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Fischer v. United States Social Security Administration

United States District Court, D. New Hampshire

November 13, 2014

Madalyn Barton Fischer,
v.
United States Social Security Administration.

REPORT AND RECOMMENDATION

ANDREA K. JOHNSTONE, Magistrate Judge.

Madalyn Barton Fischer filed this action to stop the Social Security Administration ("SSA") from paying Supplemental Security Income ("SSI") benefits to her. The complaint is before the court for preliminary review. See 28 U.S.C. § 1915(e)(2); LR 4.3(d)(2).

Standard for Preliminary Review

Pursuant to LR 4.3(d) and 28 U.S.C. § 1915(e)(2), the magistrate judge conducts a preliminary review of in forma pauperis complaints and any amendments thereto, before defendants have an opportunity to respond to the claims. The magistrate judge may direct service of the complaint, grant the plaintiff leave to file an amended complaint, or, as appropriate, recommend to the district judge that one or more claims be dismissed if: the court lacks subject matter jurisdiction, a defendant is immune from the relief sought, the complaint fails to state a claim upon which relief may be granted, the allegation of poverty is untrue, or the action is frivolous or malicious. See LR 4.3(d)(2). Pro se pleadings, in general, are construed liberally to avoid inappropriate dismissals. See Erickson v. Pardus, 551 U.S. 89, 94 (2007) (per curiam).

Discussion

Fischer has asserted that the local SSA office in Concord, New Hampshire, refuses to stop paying her SSI, and that she wants to receive her inheritance, not SSI. Pursuant to the Administrative Procedures Act ("APA"), this court may review final agency action for which there is no other adequate judicial remedy. See 5 U.S.C. § 704. Exhaustion of administrative remedies under the APA is mandatory. Nulankeyutmonen Nkihtaqmikon v. Impson, 503 F.3d 18, 33 (1st Cir. 2007). The exhaustion requirement may be waived in exceptional cases. See id.

Fischer has not alleged facts suggesting that she has notified the SSA in writing of her desire to terminate her receipt of benefits. Nor has she otherwise pleaded facts showing that she had followed the proper procedures for notifying the SSA of her intent to terminate her SSI eligibility. See 20 C.F.R. § 416.1333 (SSI recipient, legal guardian, or representative payee "may terminate... eligibility for benefits under this part by filing a written request for termination which shows an understanding that such termination may extend to other benefits resulting from eligibility under this part, " and "[i]n the case of a representative payee there must also be a showing which establishes that no hardship would result if [the] eligible recipient were not covered by the [SSI] program"). Fischer has also failed to assert any facts suggesting that she should be allowed to proceed with her claims here without satisfying the requirement that she exhaust her administrative remedies.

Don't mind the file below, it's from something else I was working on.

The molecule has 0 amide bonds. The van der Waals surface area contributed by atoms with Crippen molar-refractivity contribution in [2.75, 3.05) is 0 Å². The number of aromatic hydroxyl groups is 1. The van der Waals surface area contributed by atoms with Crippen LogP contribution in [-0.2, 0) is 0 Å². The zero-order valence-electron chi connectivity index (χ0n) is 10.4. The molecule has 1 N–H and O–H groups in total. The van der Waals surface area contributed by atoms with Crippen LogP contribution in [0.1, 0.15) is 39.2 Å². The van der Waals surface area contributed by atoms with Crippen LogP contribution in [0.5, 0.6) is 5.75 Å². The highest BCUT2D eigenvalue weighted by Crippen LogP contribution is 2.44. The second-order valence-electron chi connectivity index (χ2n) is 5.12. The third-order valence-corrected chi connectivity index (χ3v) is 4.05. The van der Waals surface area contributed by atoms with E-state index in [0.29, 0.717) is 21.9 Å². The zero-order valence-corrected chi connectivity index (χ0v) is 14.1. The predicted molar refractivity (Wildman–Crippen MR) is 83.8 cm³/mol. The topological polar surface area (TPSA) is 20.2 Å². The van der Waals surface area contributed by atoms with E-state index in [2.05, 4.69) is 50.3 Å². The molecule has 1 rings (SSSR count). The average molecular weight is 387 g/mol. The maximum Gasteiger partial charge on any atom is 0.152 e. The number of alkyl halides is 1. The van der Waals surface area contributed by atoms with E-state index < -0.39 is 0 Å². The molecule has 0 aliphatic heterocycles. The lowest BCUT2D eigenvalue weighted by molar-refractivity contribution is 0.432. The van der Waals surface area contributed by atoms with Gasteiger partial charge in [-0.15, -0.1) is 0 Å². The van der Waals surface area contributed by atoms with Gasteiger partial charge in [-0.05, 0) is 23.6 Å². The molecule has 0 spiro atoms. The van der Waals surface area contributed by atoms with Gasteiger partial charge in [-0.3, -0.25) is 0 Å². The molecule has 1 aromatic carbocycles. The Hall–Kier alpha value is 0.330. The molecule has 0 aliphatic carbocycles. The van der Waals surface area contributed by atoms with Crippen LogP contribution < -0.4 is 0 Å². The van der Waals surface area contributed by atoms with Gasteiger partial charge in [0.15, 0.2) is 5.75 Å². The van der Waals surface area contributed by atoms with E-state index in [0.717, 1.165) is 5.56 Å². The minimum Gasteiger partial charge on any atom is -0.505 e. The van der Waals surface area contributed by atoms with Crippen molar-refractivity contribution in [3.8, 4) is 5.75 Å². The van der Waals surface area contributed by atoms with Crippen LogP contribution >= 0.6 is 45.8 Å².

Accordingly, the district judge should dismiss Fischer's claims without prejudice. Fischer may refile her claims if she either demonstrates that she has exhausted her administrative remedies and has obtained a final agency decision, refusing to terminate her eligibility for benefits, or she shows that the exhaustion requirements should be waived in her case.

Conclusion

For the foregoing reasons, the court should dismiss the complaint, without prejudice to Fischer refiling the complaint if she can show that she has exhausted her administrative remedies, or that the exhaustion requirement should be waived in her case. Any objections to this report and recommendation must be filed within fourteen days of receipt of this notice. See Fed.R.Civ.P. 72(b)(2). Failure to file objections within the specified time waives the right to appeal the district court's order. See United States ...


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